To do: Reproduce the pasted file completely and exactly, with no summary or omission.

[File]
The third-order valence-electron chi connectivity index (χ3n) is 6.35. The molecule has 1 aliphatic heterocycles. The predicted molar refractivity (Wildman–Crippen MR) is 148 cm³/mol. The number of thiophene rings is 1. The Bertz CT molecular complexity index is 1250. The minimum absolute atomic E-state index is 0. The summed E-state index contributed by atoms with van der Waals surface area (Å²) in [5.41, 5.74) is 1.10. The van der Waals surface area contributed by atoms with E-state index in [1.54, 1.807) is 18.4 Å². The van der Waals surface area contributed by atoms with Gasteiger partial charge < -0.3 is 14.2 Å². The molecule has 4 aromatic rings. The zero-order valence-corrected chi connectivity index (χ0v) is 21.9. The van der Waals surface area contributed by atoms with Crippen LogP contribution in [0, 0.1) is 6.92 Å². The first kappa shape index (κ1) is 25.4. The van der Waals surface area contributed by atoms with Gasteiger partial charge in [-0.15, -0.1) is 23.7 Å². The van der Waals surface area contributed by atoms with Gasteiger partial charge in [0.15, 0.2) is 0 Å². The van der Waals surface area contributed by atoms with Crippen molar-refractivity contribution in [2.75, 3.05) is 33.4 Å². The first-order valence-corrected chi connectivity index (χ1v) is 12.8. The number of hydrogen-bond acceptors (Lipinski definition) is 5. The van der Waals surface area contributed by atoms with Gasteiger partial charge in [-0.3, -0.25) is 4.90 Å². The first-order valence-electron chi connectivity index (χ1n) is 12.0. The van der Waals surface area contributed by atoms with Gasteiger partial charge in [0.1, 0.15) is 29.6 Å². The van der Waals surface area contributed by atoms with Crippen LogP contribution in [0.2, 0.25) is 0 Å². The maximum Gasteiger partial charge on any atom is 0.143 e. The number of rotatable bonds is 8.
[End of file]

The third-order valence-electron chi connectivity index (χ3n) is 6.35. The molecule has 1 aliphatic heterocycles. The predicted molar refractivity (Wildman–Crippen MR) is 148 cm³/mol. The number of thiophene rings is 1. The Bertz CT molecular complexity index is 1250. The minimum absolute atomic E-state index is 0. The summed E-state index contributed by atoms with van der Waals surface area (Å²) in [5.41, 5.74) is 1.10. The van der Waals surface area contributed by atoms with E-state index in [1.54, 1.807) is 18.4 Å². The van der Waals surface area contributed by atoms with Gasteiger partial charge < -0.3 is 14.2 Å². The molecule has 4 aromatic rings. The zero-order valence-corrected chi connectivity index (χ0v) is 21.9. The van der Waals surface area contributed by atoms with Crippen LogP contribution in [0, 0.1) is 6.92 Å². The first kappa shape index (κ1) is 25.4. The van der Waals surface area contributed by atoms with Gasteiger partial charge in [-0.15, -0.1) is 23.7 Å². The van der Waals surface area contributed by atoms with Gasteiger partial charge in [0.15, 0.2) is 0 Å². The van der Waals surface area contributed by atoms with Crippen molar-refractivity contribution in [2.75, 3.05) is 33.4 Å². The first-order valence-corrected chi connectivity index (χ1v) is 12.8. The number of hydrogen-bond acceptors (Lipinski definition) is 5. The van der Waals surface area contributed by atoms with Gasteiger partial charge in [-0.3, -0.25) is 4.90 Å². The first-order valence-electron chi connectivity index (χ1n) is 12.0. The van der Waals surface area contributed by atoms with Gasteiger partial charge in [0.1, 0.15) is 29.6 Å². The van der Waals surface area contributed by atoms with Crippen LogP contribution in [0.2, 0.25) is 0 Å². The maximum Gasteiger partial charge on any atom is 0.143 e. The number of rotatable bonds is 8.